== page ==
BBC eyes daytime slot revamps as Dom gets axe

New BBC daytime controller Dan McGolpin (pictured) has axed long-running consumer rights show Don’t Get Done, Get Dom as he settles into the new post.

Dan McGolpinThe Flame Television-produced show has been axed after nine seasons to make space for new ideas, with Ricochet doc series Channel Patrol also ending.

New shows come in the shape of antiques quiz show For What It’s Worth and police documentary series Fugitives: Home and Abroad, with McGolpin aiming to find new shows for the 9.15am and 11am slots.

“We have lots of returning shows on BBC Daytime but one of my biggest challenges is to create space for new opportunities,” he said. I want bold new ideas and returnable series that do something different to the successful shows that we already have.”

McGolpin became daytime controller this summer after Damian Kavanagh moved to oversee BBC Three’s switch from a linear channel to an online-only proposition. He has been marking his stamp on the UK pubcaster’s daytime programming since that point.

“In the mornings, I want to make 9.15am more of a shop-window for us,” said McGolpin. “It’s a place where viewers can engage with the world around them, and the slot benefits from a strong audience inheritance from BBC Breakfast.

“We can broadcast event series there like Big Blue UK or Operation Meet The Street, it’s a place where we can be ambitious and timely. I’m also looking for distinctive and engaging new formats or documentary series that can play at 9.15am or 11am.”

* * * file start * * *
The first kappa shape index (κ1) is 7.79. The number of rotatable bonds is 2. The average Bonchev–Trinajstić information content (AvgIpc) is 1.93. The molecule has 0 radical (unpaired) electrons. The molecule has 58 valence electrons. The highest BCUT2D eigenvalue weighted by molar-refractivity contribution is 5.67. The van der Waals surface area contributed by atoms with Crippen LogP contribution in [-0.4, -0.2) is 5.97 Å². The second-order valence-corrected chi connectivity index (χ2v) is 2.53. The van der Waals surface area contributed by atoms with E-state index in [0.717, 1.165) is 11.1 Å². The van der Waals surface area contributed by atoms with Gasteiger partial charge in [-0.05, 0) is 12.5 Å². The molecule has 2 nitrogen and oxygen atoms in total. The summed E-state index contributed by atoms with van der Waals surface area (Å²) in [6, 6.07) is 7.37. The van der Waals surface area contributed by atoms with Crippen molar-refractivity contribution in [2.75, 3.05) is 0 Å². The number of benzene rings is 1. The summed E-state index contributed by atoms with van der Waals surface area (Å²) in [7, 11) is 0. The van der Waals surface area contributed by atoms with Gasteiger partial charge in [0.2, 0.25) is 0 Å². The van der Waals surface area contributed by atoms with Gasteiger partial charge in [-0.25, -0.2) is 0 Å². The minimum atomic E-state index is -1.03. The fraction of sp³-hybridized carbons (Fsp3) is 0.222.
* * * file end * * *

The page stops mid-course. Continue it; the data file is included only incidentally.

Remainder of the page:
New quiz For What It’s Worth comes from Karen Smith’s indie Tuesday’s Child and is a 25x45mins afternoon entertainment show. Fern Britton will present, and the format is described as “strategic quiz with simple gameplay plus the tantalising play-a-long of guessing the value of really interesting antiques”.

BBC Features and Daytime’s team in Wales is behind Fugitives: Home and Abroad, which is a 15x45mins series that has access to police units seeking out the most dangerous of the estimated 18,000 criminals thought to be hiding in Britain.

Fugitives: Home And Abroad will push the boundaries of what is possible in a daytime programme, we’ll be on the ground-level as highly dangerous criminals are tracked down and caught by the police, in Britain and elsewhere,” said McGolpin. I have full confidence that the BBC Features and Daytime team can pull-off this ambitious crime series.”